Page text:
The wife of Switzerland's former central bank chief said the currency deal that cost her husband his job was "my idea" and apologised to the nation.
"What breaks my heart is that his credibility is now being stained," Kashya Hildebrand said in an interview on Swiss television. "There was an error of judgment. He should have never let me do that transaction, and upon reflection, that transaction should have been reversed."
Philipp Hildebrand, 48, stepped down on January 9, saying he couldn't prove conclusively that the August 15 purchase of $504,000 (Dh1.54 million) was initiated by his wife rather than himself. The Swiss National Bank on September 6 imposed a franc ceiling of 1.20 versus the euro to protect the economy, sending the single currency and the dollar higher.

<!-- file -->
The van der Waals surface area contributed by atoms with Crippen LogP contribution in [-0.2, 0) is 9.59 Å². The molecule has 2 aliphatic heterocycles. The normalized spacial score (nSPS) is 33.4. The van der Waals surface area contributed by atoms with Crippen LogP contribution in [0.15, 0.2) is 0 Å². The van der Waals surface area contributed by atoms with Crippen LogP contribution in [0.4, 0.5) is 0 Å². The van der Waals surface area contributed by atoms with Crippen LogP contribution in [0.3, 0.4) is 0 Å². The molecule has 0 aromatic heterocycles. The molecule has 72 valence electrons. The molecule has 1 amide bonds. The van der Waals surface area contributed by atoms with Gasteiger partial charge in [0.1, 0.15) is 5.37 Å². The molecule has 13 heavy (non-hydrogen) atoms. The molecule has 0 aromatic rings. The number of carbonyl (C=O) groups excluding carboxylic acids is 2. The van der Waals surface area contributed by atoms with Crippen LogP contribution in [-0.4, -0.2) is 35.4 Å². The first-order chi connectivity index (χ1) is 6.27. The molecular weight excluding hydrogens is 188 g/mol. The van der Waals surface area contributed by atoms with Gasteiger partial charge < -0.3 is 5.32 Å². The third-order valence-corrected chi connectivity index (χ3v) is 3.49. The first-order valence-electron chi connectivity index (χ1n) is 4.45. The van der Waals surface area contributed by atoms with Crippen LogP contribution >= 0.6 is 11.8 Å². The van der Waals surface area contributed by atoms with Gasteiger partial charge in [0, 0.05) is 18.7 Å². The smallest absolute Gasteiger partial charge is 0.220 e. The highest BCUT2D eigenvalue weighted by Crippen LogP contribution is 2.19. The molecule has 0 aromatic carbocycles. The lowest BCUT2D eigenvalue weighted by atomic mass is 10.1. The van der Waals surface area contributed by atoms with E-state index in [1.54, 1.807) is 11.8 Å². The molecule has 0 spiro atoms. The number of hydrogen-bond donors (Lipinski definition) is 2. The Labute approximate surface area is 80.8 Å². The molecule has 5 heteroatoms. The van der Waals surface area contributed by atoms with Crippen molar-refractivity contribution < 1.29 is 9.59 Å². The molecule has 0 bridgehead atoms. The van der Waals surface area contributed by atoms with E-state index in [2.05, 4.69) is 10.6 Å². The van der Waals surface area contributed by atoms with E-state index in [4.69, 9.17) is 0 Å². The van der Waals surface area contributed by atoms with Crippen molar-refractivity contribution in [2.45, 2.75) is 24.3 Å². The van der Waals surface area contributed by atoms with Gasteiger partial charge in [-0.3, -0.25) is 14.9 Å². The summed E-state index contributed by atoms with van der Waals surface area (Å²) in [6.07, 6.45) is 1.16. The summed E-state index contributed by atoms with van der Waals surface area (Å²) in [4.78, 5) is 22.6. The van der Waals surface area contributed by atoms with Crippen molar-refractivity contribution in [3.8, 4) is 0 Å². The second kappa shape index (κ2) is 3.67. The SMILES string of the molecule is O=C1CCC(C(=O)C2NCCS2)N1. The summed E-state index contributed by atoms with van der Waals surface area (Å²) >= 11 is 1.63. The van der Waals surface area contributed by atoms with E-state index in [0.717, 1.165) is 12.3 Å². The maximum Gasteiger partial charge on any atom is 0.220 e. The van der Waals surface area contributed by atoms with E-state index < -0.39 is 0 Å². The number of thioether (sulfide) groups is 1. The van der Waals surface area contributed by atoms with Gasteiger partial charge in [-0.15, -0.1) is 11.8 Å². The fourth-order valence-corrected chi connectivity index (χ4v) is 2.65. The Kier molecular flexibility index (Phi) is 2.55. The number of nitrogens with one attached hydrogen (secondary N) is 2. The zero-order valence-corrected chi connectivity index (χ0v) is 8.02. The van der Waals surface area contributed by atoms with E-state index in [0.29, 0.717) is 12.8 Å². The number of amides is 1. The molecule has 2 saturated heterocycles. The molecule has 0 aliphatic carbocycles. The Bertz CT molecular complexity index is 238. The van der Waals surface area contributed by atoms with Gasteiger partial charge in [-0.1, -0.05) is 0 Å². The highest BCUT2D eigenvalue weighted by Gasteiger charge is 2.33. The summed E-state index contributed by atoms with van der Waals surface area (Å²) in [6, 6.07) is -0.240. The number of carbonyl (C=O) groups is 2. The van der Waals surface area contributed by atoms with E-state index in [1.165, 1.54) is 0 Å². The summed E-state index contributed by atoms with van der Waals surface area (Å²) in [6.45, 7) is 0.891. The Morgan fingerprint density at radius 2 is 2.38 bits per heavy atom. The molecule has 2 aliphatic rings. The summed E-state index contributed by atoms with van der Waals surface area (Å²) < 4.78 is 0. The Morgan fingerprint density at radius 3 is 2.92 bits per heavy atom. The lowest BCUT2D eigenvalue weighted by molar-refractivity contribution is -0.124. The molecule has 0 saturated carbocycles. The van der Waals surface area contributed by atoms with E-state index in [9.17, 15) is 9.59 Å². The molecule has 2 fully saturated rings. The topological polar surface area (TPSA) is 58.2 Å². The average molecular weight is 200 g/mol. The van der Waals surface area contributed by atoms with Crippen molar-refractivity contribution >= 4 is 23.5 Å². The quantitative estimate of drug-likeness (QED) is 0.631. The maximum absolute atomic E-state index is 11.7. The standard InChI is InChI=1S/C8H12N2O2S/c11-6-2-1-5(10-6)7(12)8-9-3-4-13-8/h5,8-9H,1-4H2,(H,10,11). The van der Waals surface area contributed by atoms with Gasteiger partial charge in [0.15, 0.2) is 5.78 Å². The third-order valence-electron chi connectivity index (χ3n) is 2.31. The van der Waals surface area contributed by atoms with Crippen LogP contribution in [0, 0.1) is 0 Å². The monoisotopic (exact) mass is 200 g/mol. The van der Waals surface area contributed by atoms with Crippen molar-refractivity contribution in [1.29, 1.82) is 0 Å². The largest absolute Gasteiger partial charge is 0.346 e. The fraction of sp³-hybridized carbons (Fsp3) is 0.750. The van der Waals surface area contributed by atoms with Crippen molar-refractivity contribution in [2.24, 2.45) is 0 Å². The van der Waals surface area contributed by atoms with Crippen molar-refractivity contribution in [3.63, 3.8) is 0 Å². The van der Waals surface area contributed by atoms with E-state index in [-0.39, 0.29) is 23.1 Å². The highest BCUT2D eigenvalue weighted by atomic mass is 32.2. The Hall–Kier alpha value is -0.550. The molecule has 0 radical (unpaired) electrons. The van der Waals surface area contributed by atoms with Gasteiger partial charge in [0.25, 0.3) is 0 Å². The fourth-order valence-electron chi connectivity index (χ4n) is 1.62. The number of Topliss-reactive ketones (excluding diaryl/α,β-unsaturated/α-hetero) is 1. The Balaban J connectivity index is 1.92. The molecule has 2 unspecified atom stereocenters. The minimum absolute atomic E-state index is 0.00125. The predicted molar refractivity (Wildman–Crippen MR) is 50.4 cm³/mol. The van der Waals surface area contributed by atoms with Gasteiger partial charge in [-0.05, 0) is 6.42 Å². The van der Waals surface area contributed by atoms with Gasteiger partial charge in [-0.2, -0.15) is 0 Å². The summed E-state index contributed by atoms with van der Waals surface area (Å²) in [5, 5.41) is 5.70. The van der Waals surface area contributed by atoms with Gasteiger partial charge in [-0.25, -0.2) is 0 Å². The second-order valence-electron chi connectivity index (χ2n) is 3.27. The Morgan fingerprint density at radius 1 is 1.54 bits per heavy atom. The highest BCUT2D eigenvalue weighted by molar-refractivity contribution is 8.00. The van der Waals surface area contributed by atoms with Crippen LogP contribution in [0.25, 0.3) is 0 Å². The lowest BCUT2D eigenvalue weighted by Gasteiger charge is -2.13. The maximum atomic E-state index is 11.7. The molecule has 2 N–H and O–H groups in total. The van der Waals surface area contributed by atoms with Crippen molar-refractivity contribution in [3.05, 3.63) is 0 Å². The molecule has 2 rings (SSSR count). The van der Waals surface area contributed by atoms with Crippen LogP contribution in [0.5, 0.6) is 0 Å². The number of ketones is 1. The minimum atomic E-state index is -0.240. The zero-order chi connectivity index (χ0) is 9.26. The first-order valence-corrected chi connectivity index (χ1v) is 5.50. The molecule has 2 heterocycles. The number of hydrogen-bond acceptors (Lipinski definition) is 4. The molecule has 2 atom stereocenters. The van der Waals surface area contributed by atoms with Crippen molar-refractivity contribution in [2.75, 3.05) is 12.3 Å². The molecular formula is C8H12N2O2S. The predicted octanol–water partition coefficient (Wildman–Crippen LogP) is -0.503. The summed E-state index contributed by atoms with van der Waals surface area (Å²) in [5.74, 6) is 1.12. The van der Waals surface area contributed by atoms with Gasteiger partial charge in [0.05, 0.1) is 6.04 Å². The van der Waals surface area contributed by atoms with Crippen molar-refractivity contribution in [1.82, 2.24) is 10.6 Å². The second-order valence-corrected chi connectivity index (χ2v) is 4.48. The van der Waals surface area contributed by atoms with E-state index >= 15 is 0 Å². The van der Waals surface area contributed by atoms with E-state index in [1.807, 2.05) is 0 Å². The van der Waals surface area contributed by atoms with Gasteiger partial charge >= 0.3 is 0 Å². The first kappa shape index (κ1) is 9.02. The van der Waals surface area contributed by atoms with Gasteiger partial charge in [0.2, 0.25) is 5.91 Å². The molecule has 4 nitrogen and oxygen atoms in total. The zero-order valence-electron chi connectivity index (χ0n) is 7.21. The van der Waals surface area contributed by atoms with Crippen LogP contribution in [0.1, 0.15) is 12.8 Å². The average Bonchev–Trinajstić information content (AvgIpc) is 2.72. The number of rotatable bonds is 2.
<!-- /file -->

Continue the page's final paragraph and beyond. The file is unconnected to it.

Kashya Hildebrand said it was "obviously a mistake," when apologising for the "maelstrom I caused for this country."
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"I really — from the bottom of my heart — I apologise to the Swiss people, to the politicians who have been distracted from what's important and more importantly to my husband because he's a great man, he's done a great job," she said. In August, "the far right was making the headlines, there was pressure on my husband to lose his job, the last thing that man was thinking about was his private portfolio."